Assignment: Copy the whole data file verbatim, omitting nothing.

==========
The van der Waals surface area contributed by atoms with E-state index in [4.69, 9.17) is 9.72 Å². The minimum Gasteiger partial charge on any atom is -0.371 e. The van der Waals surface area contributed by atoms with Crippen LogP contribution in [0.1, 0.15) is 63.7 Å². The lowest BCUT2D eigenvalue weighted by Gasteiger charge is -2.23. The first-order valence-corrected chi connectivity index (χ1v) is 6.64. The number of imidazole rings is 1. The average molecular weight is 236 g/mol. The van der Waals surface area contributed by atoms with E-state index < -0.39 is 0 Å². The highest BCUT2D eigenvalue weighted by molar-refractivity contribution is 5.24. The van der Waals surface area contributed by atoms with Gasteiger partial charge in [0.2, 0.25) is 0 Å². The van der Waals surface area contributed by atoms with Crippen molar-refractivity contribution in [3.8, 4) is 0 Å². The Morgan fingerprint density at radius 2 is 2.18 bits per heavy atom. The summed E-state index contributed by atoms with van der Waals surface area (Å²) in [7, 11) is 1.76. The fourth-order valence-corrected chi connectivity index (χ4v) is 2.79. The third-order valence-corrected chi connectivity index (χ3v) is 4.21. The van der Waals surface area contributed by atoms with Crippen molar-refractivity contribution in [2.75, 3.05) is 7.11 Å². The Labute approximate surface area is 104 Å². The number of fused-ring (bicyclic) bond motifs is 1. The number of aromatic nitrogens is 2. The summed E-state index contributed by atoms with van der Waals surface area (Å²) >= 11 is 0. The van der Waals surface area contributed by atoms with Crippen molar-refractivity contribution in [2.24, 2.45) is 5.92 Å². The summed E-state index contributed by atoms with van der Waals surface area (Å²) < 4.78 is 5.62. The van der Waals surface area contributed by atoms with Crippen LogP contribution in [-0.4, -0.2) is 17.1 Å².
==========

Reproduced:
The van der Waals surface area contributed by atoms with E-state index in [4.69, 9.17) is 9.72 Å². The minimum Gasteiger partial charge on any atom is -0.371 e. The van der Waals surface area contributed by atoms with Crippen LogP contribution in [0.1, 0.15) is 63.7 Å². The lowest BCUT2D eigenvalue weighted by Gasteiger charge is -2.23. The first-order valence-corrected chi connectivity index (χ1v) is 6.64. The number of imidazole rings is 1. The average molecular weight is 236 g/mol. The van der Waals surface area contributed by atoms with E-state index < -0.39 is 0 Å². The highest BCUT2D eigenvalue weighted by molar-refractivity contribution is 5.24. The van der Waals surface area contributed by atoms with Gasteiger partial charge in [0.2, 0.25) is 0 Å². The van der Waals surface area contributed by atoms with Crippen molar-refractivity contribution in [3.8, 4) is 0 Å². The Morgan fingerprint density at radius 2 is 2.18 bits per heavy atom. The summed E-state index contributed by atoms with van der Waals surface area (Å²) in [7, 11) is 1.76. The fourth-order valence-corrected chi connectivity index (χ4v) is 2.79. The third-order valence-corrected chi connectivity index (χ3v) is 4.21. The van der Waals surface area contributed by atoms with Crippen molar-refractivity contribution in [2.75, 3.05) is 7.11 Å². The Labute approximate surface area is 104 Å². The number of fused-ring (bicyclic) bond motifs is 1. The number of aromatic nitrogens is 2. The summed E-state index contributed by atoms with van der Waals surface area (Å²) >= 11 is 0. The van der Waals surface area contributed by atoms with Crippen molar-refractivity contribution in [2.24, 2.45) is 5.92 Å². The summed E-state index contributed by atoms with van der Waals surface area (Å²) < 4.78 is 5.62. The van der Waals surface area contributed by atoms with Crippen LogP contribution in [-0.4, -0.2) is 17.1 Å².